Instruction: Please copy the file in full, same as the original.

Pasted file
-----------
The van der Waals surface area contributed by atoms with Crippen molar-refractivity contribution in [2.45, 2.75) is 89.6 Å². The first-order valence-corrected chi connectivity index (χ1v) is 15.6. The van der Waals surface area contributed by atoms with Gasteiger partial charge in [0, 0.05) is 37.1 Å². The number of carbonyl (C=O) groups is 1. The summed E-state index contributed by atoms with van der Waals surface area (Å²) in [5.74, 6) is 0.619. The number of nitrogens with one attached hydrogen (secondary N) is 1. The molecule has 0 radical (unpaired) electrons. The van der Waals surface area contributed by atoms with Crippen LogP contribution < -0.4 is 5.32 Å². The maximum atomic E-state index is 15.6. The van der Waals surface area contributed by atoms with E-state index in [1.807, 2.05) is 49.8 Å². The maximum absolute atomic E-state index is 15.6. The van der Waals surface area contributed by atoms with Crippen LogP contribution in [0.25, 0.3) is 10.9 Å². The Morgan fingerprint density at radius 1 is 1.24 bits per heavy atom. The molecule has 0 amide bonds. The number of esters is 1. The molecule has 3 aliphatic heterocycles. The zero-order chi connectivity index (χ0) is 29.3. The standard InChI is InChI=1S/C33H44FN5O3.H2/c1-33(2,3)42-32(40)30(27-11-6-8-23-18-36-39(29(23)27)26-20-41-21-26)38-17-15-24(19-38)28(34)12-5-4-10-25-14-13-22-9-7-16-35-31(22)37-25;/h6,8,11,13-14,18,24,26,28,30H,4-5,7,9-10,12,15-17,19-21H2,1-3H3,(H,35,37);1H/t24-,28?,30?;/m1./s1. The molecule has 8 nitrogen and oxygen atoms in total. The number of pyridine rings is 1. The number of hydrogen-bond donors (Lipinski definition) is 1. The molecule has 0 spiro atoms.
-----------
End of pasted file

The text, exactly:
The van der Waals surface area contributed by atoms with Crippen molar-refractivity contribution in [2.45, 2.75) is 89.6 Å². The first-order valence-corrected chi connectivity index (χ1v) is 15.6. The van der Waals surface area contributed by atoms with Gasteiger partial charge in [0, 0.05) is 37.1 Å². The number of carbonyl (C=O) groups is 1. The summed E-state index contributed by atoms with van der Waals surface area (Å²) in [5.74, 6) is 0.619. The number of nitrogens with one attached hydrogen (secondary N) is 1. The molecule has 0 radical (unpaired) electrons. The van der Waals surface area contributed by atoms with Crippen LogP contribution < -0.4 is 5.32 Å². The maximum atomic E-state index is 15.6. The van der Waals surface area contributed by atoms with E-state index in [1.807, 2.05) is 49.8 Å². The maximum absolute atomic E-state index is 15.6. The van der Waals surface area contributed by atoms with Crippen LogP contribution in [0.25, 0.3) is 10.9 Å². The Morgan fingerprint density at radius 1 is 1.24 bits per heavy atom. The molecule has 0 amide bonds. The number of esters is 1. The molecule has 3 aliphatic heterocycles. The zero-order chi connectivity index (χ0) is 29.3. The standard InChI is InChI=1S/C33H44FN5O3.H2/c1-33(2,3)42-32(40)30(27-11-6-8-23-18-36-39(29(23)27)26-20-41-21-26)38-17-15-24(19-38)28(34)12-5-4-10-25-14-13-22-9-7-16-35-31(22)37-25;/h6,8,11,13-14,18,24,26,28,30H,4-5,7,9-10,12,15-17,19-21H2,1-3H3,(H,35,37);1H/t24-,28?,30?;/m1./s1. The molecule has 8 nitrogen and oxygen atoms in total. The number of pyridine rings is 1. The number of hydrogen-bond donors (Lipinski definition) is 1. The molecule has 0 spiro atoms.